Let me finish tonight with this.
I want the American government to work. I want elections to matter, to have Congress act on what people decide in the voting booth. I want this republic to be alive with new ideas, new approaches, and, yes, experimentation. We have problems--out-of-control unfair immigration process, the pile-up of long-term debt, the plight of our inner cities--but it's a do-able list, don't you think?
So let's try to get working on that list. Let's set about fixing these challenges.
But we don't, do we? And there's no reason to believe this election is going to change things.
If Obama wins, the Democrats may keep hold of the Senate by a vote or two. But he won't have anywhere near the 60 votes necessary to kill a filibuster.
So nothing's going to get done. Another two years and nothing's going to clear the Senate. They won't be able to deal with anything positive, like passing a fair, enforceable immigration policy.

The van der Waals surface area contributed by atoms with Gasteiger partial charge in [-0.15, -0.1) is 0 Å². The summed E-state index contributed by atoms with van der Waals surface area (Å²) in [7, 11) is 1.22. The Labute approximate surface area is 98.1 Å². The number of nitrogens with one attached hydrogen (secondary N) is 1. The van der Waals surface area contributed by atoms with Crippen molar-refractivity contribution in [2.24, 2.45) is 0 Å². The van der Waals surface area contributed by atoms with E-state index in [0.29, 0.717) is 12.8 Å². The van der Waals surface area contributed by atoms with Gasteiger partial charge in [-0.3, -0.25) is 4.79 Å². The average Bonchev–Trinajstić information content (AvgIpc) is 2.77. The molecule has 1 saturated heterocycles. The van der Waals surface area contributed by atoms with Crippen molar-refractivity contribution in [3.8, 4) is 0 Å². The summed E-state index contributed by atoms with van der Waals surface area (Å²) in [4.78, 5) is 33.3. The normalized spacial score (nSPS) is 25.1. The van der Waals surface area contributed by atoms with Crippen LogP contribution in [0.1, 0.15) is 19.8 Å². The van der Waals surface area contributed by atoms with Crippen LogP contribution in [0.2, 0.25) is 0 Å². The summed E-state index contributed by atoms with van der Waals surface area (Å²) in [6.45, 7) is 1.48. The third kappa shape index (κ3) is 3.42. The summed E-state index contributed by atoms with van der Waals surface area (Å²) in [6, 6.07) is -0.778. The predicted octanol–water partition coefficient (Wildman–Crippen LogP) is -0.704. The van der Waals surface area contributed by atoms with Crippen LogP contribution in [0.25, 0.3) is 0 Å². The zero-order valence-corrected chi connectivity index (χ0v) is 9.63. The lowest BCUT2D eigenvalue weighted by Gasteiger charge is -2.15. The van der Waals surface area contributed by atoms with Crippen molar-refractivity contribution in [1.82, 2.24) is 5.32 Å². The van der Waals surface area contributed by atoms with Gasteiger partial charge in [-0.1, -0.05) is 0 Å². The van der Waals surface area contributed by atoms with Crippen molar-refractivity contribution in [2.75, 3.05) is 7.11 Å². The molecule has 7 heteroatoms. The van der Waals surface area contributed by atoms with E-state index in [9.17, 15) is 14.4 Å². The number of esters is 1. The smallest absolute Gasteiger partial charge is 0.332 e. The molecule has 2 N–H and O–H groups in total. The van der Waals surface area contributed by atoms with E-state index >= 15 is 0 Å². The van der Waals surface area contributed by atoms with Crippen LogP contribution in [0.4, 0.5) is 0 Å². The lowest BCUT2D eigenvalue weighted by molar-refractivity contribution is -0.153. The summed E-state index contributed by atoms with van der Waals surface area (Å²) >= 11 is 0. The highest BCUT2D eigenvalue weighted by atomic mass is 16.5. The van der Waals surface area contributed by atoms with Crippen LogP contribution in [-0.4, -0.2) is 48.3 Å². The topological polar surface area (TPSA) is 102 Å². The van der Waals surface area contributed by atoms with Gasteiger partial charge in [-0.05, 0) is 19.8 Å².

But let's say Romney pulls a squeaker. The Republicans will have the House and could have the Senate as well. That will give them just enough power--all they need, really--to push through a big tax cut for the wealthy, and a big cut in social and economic programs for the working poor and middle class. They can do it through "reconciliation."
This is the difference, the big reason why Democrats should junk the filibuster. It's really only good for either not doing anything or for "cutting."
If you want to do something, it's a towering obstacle against you. 60 votes? To get them, you have to deal away what may be the margin of success.
Look at the stimulus package. Look at the health care bill. Think of what Obama could have done with 50 votes. Think of what could be done if we had majority rule, if we had something closer to real democracy.
This is a cause worth working toward. It is a cause that makes a point and clarifies the real difference between the two major parties. Democrats want to use government to play a positive role in American life. Republicans are content with a governing process that bends the system toward those who really, deep down, only want to cut spending and, of course, cut taxes for those with the most clout to begin with.
It's simple: if you're a progressive, if you're interested in a positive, get-it-done role for government, then we've got to junk the filibuster.